The tragedy of “IPv4 think” when working in an IPv6 world

Jun. 20, 2012

Watching conversations on various mail lists, it appears that most people in the Internet Operations community are having a hard time letting go of “IPv4 think”. In particular the mindset of conservation that has only grown more extreme during the careers of the current practitioners. Given a hyper focus on tight central management of address space, they can’t see the value in allowing innovation at the edge by relaxing the central death-grip.

One example that came up recently was the issue of “why anyone would ever need a subnet with 64 bits of address space”. The question is often asked as; “why did the designers waste so many bits?” The simple answer is that the network operations community forced it ...

Now that the screams of ‘no way’ have died down, let me explain. The original proposal for the base of what became IPv6 was for a total of 64 bits for the address. This met the IAB design goals of 10^12 networks with 10^15 end systems by more than 3 orders of magnitude. So the logical question is; “why 128 instead of the more than ample 64 bits?” To answer that one needs to rewind the clock and recognize that this discussion was occurring during the height of the dot.com bubble, and the network operations community (yes the same people that now complain about ‘waste’) raised concerns that with just 64 bits there would not be enough room for the depth of ISP hierarchy that was being predicted. Rather than argue about who had the better crystal ball, the entire 64 bits was given to ROUTING, and another year was spent arguing about how many more bits to add for hosts within the subnet. There were lots of ideas, but the one that carried the day was the point that 64 bit processors and bus widths would be common as IPv6 was deployed, so bit-shifting for anything other than 64 would be a waste of resources, in particular TIME. While that was clearly overkill in terms of what any foreseeable subnet could use, the decision to waste bits rather than time opened the opportunity for innovation. Auto-conf by using the device MAC address was the trivial example, but the real innovation occurred with Privacy Addresses and Secure Neighbor Discovery, which take advantage of the large space to use a ‘self-generated hash with minimal likelihood of collision’ to do a version of Auto-conf that would never be possible to even consider in an environment of extreme central control and variable subnet sizes (ie: “IPv4 think”).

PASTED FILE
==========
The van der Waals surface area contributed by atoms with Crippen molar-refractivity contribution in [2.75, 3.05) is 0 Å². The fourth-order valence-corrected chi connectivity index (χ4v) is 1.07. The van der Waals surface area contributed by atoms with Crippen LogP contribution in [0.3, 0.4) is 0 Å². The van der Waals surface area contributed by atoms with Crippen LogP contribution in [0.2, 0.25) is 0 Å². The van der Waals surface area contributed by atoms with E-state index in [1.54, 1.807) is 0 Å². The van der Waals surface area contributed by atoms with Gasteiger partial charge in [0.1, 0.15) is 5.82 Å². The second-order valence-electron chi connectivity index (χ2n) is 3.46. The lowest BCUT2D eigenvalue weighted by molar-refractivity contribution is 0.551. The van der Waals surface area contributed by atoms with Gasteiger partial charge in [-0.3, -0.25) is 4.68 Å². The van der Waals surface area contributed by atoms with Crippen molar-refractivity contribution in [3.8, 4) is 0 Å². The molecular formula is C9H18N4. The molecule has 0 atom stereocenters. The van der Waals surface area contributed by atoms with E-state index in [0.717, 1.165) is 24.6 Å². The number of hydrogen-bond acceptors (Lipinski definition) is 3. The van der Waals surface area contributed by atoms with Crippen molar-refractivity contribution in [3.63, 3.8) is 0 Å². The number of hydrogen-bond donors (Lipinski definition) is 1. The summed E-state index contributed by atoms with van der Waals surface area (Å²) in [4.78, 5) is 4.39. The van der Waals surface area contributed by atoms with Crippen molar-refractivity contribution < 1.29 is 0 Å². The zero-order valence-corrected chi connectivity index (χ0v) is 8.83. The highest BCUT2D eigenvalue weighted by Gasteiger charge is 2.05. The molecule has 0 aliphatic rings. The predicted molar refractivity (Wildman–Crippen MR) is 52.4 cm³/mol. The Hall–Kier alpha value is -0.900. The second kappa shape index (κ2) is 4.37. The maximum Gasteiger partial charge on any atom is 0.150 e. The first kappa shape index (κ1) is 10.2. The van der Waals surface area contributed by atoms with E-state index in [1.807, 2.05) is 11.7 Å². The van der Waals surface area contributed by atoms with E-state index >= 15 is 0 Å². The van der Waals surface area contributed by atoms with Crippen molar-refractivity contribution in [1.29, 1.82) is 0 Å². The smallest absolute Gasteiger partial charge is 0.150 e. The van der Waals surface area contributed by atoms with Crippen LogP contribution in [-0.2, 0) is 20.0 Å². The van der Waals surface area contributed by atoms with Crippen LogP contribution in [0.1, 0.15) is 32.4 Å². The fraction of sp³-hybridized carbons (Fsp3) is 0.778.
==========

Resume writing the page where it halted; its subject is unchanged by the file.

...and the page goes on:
Another example of the mindset is in the continued insanity of insisting that an end user network should only be allocated a /64, or /56 at best. For some context, to date the RIRs have jointly distributed 170,000 /32 equivalents (the sum of all address space distributed divided by 2^32). IPv6-allocations

Another way to look at that is in how the RIRs measure utilization efficiency, the /48 equivalent. The current number of 170,000 /32’s amounts to 11.1 Billion (yes Billion) /48’s. Even with a really-really-really sloppy utilization efficiency of 66.7% that comes out to 7.4 B /48’s available for end users. Seems like that is more than the total population of the planet (including all the corporate entities), and the allocation process has just started (to be fair, a good chunk of that was a 2008 bookkeeping maneuver between an RIR and one of its constituent National Registries, but that will eventually find it way to end users and the basic math still applies). As the ISPs deploy IPv6 and need more space, there is an absurd abundance still sitting in the first tiny allocation from IANA to the RIRs. On top of that, *IF* IANA ever runs out of the pool it is using, we started with the first 1/8th, so there are opportunities to adjust policy and do it differently in each of the next 1/8th size blocks.